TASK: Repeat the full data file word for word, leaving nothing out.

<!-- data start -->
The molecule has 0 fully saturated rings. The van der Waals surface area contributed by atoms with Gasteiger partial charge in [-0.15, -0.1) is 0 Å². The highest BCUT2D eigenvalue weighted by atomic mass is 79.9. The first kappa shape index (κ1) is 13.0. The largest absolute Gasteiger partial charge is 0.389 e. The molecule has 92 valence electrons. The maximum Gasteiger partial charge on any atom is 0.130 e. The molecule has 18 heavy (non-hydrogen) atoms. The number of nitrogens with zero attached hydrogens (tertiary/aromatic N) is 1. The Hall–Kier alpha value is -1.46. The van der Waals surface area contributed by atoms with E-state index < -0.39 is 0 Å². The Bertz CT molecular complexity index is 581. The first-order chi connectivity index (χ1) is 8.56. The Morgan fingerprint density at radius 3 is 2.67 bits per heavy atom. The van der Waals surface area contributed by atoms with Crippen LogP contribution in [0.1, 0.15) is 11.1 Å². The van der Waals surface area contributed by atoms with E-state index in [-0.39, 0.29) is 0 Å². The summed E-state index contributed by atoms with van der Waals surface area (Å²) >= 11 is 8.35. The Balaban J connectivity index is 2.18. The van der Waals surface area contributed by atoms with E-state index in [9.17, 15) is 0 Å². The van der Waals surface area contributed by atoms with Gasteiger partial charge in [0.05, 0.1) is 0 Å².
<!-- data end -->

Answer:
The molecule has 0 fully saturated rings. The van der Waals surface area contributed by atoms with Gasteiger partial charge in [-0.15, -0.1) is 0 Å². The highest BCUT2D eigenvalue weighted by atomic mass is 79.9. The first kappa shape index (κ1) is 13.0. The largest absolute Gasteiger partial charge is 0.389 e. The molecule has 92 valence electrons. The maximum Gasteiger partial charge on any atom is 0.130 e. The molecule has 18 heavy (non-hydrogen) atoms. The number of nitrogens with zero attached hydrogens (tertiary/aromatic N) is 1. The Hall–Kier alpha value is -1.46. The van der Waals surface area contributed by atoms with E-state index < -0.39 is 0 Å². The Bertz CT molecular complexity index is 581. The first-order chi connectivity index (χ1) is 8.56. The Morgan fingerprint density at radius 3 is 2.67 bits per heavy atom. The van der Waals surface area contributed by atoms with Crippen LogP contribution in [0.1, 0.15) is 11.1 Å². The van der Waals surface area contributed by atoms with E-state index in [-0.39, 0.29) is 0 Å². The summed E-state index contributed by atoms with van der Waals surface area (Å²) >= 11 is 8.35. The Balaban J connectivity index is 2.18. The van der Waals surface area contributed by atoms with E-state index in [9.17, 15) is 0 Å². The van der Waals surface area contributed by atoms with Gasteiger partial charge in [0.05, 0.1) is 0 Å².